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In early December 2020, we started featuring a briefing on a new book about work or management every week. We’ve now covered 41 books, having read more than 10,000 pages.

With the holiday season approaching, here are our recommendations and takeaways:

Best gifts for colleagues and friends:

  • Did That Just Happen?! by Dr. Stephanie Pinder-Amaker and Dr. Lauren Wadsworth—The detailed playbook for anti-racist, inclusive workplace practices that so many of us need. Chapter eight especially should be read by every leader. (You can watch a workshop with the co-authors from our recent Workplace Summit.)
  • Four Thousand Weeks by Oliver Burkeman—This creative book cautions against obsessing over productivity and time management, though ultimately does include useful tips for getting things done. Among them: restrict your main to-do list to 10 items to force yourself to confront the tough choices about how you use your time.
  • Just Work by Kim Scott—Anecdotes and practices from this book stuck with us for weeks afterward, including Scott’s arguments for writing 600-word codes of conduct and for disclosing everyone’s salaries to their colleagues. (You can watch a session with Scott from the Workplace Summit.)
  • Think Again by Adam Grant—This is a highly readable, convincing guide on how to reassess our opinions and get more things right, avoiding the human tendency to hang on to old assumptions even when they’re wrong.
  • Beyond Collaboration Overload by Rob Cross—Cross offers a timely caution against overdoing the connection and communication that are hallmarks of modern workplaces, including tactics like cutting time allotted for meetings in half and discouraging replies to emails.
  • Power, for All by Julie Battilana and Tiziana Casciaro—The two business school professor authors do an impressive job of providing a simple structure for thinking about how power works and encouragingly suggest that it’s possible to exercise it for good. To determine who really has power in an organization, they recommend asking, “Who do people go to for advice?”
  • Masters of Scale by Reid Hoffman with June Cohen and Deron Triff—Stemming from a popular business podcast by the same name, this book offers distilled lessons and memorable stories from dozens of companies. It’s largely uncritical of the founders, but is an entertaining, thought-provoking read.
  • The Exponential Age by Azeem Azhar—This provides a very clear explanation of why it’s hard for humans to understand exponential change and how that’s a major blindspot at this unique moment when technologies are advancing exponentially and institutions are adapting much more slowly.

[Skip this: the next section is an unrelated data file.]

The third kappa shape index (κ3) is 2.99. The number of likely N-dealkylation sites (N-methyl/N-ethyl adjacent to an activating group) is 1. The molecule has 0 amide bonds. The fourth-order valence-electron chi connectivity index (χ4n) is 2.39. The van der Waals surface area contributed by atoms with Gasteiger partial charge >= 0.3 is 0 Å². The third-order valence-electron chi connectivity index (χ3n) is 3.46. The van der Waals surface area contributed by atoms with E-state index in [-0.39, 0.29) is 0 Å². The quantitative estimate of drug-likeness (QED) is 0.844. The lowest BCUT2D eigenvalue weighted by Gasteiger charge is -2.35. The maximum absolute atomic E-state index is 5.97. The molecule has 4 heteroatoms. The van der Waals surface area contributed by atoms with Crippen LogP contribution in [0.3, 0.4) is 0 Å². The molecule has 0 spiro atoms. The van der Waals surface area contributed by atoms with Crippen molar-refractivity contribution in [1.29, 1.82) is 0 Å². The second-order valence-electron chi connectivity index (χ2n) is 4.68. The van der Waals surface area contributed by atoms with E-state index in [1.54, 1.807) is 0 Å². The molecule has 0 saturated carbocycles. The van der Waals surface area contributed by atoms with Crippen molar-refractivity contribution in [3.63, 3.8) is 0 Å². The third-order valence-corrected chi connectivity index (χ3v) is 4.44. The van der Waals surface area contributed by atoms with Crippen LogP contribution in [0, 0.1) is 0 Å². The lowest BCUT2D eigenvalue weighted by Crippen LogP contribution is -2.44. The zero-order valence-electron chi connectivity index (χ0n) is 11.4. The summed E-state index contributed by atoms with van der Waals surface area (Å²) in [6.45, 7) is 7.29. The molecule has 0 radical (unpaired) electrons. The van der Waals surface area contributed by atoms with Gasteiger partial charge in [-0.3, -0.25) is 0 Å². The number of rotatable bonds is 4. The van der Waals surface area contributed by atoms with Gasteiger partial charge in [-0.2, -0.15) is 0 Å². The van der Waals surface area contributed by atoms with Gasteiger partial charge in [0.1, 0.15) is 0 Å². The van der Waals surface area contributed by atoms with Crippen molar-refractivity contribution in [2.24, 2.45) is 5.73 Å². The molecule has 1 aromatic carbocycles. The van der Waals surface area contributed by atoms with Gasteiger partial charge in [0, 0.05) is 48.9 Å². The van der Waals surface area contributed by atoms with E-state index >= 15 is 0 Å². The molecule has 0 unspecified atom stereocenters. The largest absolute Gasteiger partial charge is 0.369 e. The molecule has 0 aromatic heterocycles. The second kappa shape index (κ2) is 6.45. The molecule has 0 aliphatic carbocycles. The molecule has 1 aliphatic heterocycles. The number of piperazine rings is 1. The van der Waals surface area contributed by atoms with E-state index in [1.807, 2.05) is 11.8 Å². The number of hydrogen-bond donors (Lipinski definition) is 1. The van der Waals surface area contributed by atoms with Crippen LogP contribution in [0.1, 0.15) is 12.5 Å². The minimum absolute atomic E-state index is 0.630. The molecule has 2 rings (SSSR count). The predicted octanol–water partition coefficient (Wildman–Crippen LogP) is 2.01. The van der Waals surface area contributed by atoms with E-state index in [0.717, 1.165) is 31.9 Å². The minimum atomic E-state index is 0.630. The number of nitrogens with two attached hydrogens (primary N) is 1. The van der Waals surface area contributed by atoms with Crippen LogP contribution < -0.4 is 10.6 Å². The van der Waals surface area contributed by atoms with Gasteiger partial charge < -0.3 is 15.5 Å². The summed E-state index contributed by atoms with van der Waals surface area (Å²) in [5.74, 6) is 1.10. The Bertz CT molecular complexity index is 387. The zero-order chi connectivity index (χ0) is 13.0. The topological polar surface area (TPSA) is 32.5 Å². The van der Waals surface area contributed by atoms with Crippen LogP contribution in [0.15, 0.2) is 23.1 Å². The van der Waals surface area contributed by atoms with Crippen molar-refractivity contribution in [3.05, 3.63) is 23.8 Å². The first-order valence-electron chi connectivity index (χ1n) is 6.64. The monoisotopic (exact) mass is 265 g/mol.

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Best gifts for a recent graduate or someone just starting out:

  • The Long Game by Dorie Clark—This breezily presents very common sense advice about careers and business. Among Clark’s recommendations: adopt the “20% time” approach popularized by Google and devote that portion of your time to exploring new areas.
  • Unapologetically Ambitious by Shellye Archambeau—This is a compelling, unflinching story of the career of someone with unusual self assurance, organization, and drive looking to share the key factors behind her success.
  • Futureproof by Kevin Roose—Make sure to not skip the five-page appendix, where Roose shares his own goals based on the book’s nine rules for being happy and successful amid the spread of automation. The goals are very thoughtful and specific.

Most-read book briefings on our site this year:

  1. Leading at a Distance by James M. Citrin and Darleen DeRosa
  2. Did That Just Happen?! by Dr. Stephanie Pinder-Amaker and Dr. Lauren Wadsworth
  3. Think Again by Adam Grant


  • Forty-seven percent of the books we covered over the past five months were written by a female author (down slightly from 50% during the previous six months), and 29% had a BIPOC author (up from 21%). We track these statistics to be sure we’re featuring books from writers of diverse backgrounds, and are continually looking to increase them.
  • We’ve earned $189.12 in Amazon referral fees this year when readers purchased books after clicking on links in the email. We earned $35.60 in referral fees from Bookshop.org. We appreciate the support!

We’re interested in hearing what your favorite books are to recommend. Please reply to this email with any suggestions.

You can read a roundup of the first six months of book briefings from June and find all of our book briefings here.

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